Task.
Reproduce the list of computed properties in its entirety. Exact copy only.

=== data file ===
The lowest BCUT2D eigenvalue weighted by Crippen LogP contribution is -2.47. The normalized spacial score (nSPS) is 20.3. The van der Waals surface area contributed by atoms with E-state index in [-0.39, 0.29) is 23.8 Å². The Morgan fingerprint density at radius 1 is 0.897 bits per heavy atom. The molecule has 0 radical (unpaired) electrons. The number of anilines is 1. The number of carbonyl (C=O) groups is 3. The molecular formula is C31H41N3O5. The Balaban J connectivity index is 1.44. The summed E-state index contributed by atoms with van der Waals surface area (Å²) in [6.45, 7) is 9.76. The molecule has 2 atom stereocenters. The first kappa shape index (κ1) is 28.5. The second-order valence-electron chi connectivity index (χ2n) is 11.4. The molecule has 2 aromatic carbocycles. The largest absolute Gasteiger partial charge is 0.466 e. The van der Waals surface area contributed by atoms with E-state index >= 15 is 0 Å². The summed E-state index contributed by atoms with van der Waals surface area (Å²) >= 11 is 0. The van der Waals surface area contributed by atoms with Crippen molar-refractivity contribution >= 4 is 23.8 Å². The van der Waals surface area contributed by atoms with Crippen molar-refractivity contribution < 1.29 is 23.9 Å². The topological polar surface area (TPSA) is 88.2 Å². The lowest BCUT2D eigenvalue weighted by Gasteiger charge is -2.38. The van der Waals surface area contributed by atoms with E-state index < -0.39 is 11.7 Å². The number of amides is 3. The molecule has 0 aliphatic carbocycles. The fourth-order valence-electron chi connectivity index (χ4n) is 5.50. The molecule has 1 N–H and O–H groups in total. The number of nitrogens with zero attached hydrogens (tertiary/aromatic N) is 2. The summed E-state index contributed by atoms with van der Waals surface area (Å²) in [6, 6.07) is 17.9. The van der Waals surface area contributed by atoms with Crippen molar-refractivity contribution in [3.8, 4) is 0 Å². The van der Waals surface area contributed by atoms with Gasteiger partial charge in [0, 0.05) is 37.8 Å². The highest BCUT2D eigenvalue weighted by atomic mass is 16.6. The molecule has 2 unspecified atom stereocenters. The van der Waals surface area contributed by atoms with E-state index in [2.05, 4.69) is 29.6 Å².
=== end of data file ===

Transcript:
The lowest BCUT2D eigenvalue weighted by Crippen LogP contribution is -2.47. The normalized spacial score (nSPS) is 20.3. The van der Waals surface area contributed by atoms with E-state index in [-0.39, 0.29) is 23.8 Å². The Morgan fingerprint density at radius 1 is 0.897 bits per heavy atom. The molecule has 0 radical (unpaired) electrons. The number of anilines is 1. The number of carbonyl (C=O) groups is 3. The molecular formula is C31H41N3O5. The Balaban J connectivity index is 1.44. The summed E-state index contributed by atoms with van der Waals surface area (Å²) in [6.45, 7) is 9.76. The molecule has 2 atom stereocenters. The first kappa shape index (κ1) is 28.5. The second-order valence-electron chi connectivity index (χ2n) is 11.4. The molecule has 2 aromatic carbocycles. The largest absolute Gasteiger partial charge is 0.466 e. The van der Waals surface area contributed by atoms with E-state index >= 15 is 0 Å². The summed E-state index contributed by atoms with van der Waals surface area (Å²) >= 11 is 0. The van der Waals surface area contributed by atoms with Crippen molar-refractivity contribution >= 4 is 23.8 Å². The van der Waals surface area contributed by atoms with Crippen molar-refractivity contribution < 1.29 is 23.9 Å². The topological polar surface area (TPSA) is 88.2 Å². The lowest BCUT2D eigenvalue weighted by Gasteiger charge is -2.38. The van der Waals surface area contributed by atoms with E-state index < -0.39 is 11.7 Å². The number of amides is 3. The molecule has 0 aliphatic carbocycles. The fourth-order valence-electron chi connectivity index (χ4n) is 5.50. The molecule has 1 N–H and O–H groups in total. The number of nitrogens with zero attached hydrogens (tertiary/aromatic N) is 2. The summed E-state index contributed by atoms with van der Waals surface area (Å²) in [6, 6.07) is 17.9. The van der Waals surface area contributed by atoms with Crippen molar-refractivity contribution in [3.8, 4) is 0 Å². The van der Waals surface area contributed by atoms with Gasteiger partial charge in [0, 0.05) is 37.8 Å². The highest BCUT2D eigenvalue weighted by atomic mass is 16.6. The molecule has 2 unspecified atom stereocenters. The van der Waals surface area contributed by atoms with E-state index in [2.05, 4.69) is 29.6 Å².